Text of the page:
An oil tanker hit an offshore oil platform at night off Louisiana because its Turkish operating company didn’t give the ship’s master time to recover from days of sleepless travel, federal investigators have found.
The master, or person in charge of sailing the Atina, had traveled from Istanbul and told investigators “he was tired from having no sleep for over 50 hours,” according to a National Transportation Safety Board report made public Tuesday.
The crash early Oct. 17, 2020, did an estimated $72.9 million in damage — $72.3 million to the platform SP-57B and the rest to the tanker Atina, the board said.
However, nobody was hurt when the empty 898-foot-long ship ran into the platform at 4:46 a.m., and there wasn’t any pollution, the board said.
The “accident master” took over immediately from the departing master even though the operating company’s own safety manual calls for a 24-hour overlap, the report said. Such an overlap would have let him rest, it said.
The report described the accident’s probable cause as the “operating company not ensuring sufficient time for the master’s turnover, which resulted in the master’s acute fatigue and poor situation awareness during an attempted nighttime anchoring evolution.”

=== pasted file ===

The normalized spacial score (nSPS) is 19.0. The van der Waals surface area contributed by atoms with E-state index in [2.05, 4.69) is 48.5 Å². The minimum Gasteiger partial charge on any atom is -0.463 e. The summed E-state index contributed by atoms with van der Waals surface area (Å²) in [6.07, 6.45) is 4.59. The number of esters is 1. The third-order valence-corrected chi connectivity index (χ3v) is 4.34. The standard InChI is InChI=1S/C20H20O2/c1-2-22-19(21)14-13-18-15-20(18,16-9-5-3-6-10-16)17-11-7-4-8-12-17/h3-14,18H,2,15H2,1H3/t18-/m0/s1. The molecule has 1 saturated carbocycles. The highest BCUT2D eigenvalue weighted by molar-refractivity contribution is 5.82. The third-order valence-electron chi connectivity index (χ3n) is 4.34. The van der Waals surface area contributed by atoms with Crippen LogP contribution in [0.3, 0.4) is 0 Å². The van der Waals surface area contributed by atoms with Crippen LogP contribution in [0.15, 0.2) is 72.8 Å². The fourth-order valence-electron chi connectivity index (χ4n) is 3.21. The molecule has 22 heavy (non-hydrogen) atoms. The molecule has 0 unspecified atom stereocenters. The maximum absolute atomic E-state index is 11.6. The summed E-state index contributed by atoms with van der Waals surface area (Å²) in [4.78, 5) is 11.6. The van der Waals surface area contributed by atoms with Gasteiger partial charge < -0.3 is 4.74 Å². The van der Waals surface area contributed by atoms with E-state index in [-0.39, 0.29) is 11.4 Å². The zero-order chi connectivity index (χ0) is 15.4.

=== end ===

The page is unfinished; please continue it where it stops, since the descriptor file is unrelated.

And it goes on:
The man had been told in Istanbul that he had to take over as soon as possible. The reason, according to the report, was that the master on board planned to leave after having “issues” with an inspector for the ship’s owners and operators. The ship finished discharging its cargo of crude oil at the NuStar Terminal in St. James and then left for its planned anchorage off Southwest Pass, the report said.
The new master arrived on board and — instead of anchoring where the previous master had planned — he chose a closer spot. He told investigators that he “didn’t want to spend a lot of time finding a place to anchor in the middle of the night on a vessel he wasn’t familiar with” and he was exhausted. That spot was about 0.7 miles from the platform, the report said.
The NTSB identified the Atina’s owner as Hanzhou 1 Ltd and its operator as Besiktas Likid Tasimacilik Denizcilik Ticaret Anonim Sirketi.
Besiktas did not respond to an email sent Wednesday. An attorney representing both companies in a lawsuit filed by the platform’s owners, Cox Operating LLC of Houston, did not immediately respond to an email sent Friday.
Cox filed that suit the day after the crash, in federal court in New Orleans. It estimated damages to its platform at $225 million, including economic losses during repairs.
The NTSB does not assign fault or blame, and U.S. law forbids using NTSB reports as evidence in civil lawsuits.